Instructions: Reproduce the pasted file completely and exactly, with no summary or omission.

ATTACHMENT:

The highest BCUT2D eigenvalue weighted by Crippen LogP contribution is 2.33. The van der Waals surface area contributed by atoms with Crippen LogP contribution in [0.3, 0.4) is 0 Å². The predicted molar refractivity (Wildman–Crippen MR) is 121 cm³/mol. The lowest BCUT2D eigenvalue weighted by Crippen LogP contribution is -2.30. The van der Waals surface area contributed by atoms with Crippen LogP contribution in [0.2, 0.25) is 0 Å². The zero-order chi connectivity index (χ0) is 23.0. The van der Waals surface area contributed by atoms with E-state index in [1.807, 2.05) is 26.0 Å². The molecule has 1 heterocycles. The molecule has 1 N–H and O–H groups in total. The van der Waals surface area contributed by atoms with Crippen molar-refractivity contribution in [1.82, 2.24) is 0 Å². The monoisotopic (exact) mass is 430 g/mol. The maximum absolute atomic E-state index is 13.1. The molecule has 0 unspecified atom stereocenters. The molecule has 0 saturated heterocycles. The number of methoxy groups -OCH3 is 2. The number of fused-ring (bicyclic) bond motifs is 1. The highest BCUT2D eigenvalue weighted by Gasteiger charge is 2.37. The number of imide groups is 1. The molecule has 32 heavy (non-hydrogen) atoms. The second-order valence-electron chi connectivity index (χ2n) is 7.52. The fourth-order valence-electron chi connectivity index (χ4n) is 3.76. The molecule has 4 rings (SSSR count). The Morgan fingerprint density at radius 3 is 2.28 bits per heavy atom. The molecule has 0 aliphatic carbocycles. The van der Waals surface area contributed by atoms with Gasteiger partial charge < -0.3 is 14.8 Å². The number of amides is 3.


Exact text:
The highest BCUT2D eigenvalue weighted by Crippen LogP contribution is 2.33. The van der Waals surface area contributed by atoms with Crippen LogP contribution in [0.3, 0.4) is 0 Å². The predicted molar refractivity (Wildman–Crippen MR) is 121 cm³/mol. The lowest BCUT2D eigenvalue weighted by Crippen LogP contribution is -2.30. The van der Waals surface area contributed by atoms with Crippen LogP contribution in [0.2, 0.25) is 0 Å². The zero-order chi connectivity index (χ0) is 23.0. The van der Waals surface area contributed by atoms with E-state index in [1.807, 2.05) is 26.0 Å². The molecule has 1 heterocycles. The molecule has 1 N–H and O–H groups in total. The van der Waals surface area contributed by atoms with Crippen molar-refractivity contribution in [1.82, 2.24) is 0 Å². The monoisotopic (exact) mass is 430 g/mol. The maximum absolute atomic E-state index is 13.1. The molecule has 0 unspecified atom stereocenters. The molecule has 0 saturated heterocycles. The number of methoxy groups -OCH3 is 2. The number of fused-ring (bicyclic) bond motifs is 1. The highest BCUT2D eigenvalue weighted by Gasteiger charge is 2.37. The number of imide groups is 1. The molecule has 32 heavy (non-hydrogen) atoms. The second-order valence-electron chi connectivity index (χ2n) is 7.52. The fourth-order valence-electron chi connectivity index (χ4n) is 3.76. The molecule has 4 rings (SSSR count). The Morgan fingerprint density at radius 3 is 2.28 bits per heavy atom. The molecule has 0 aliphatic carbocycles. The van der Waals surface area contributed by atoms with Gasteiger partial charge < -0.3 is 14.8 Å². The number of amides is 3.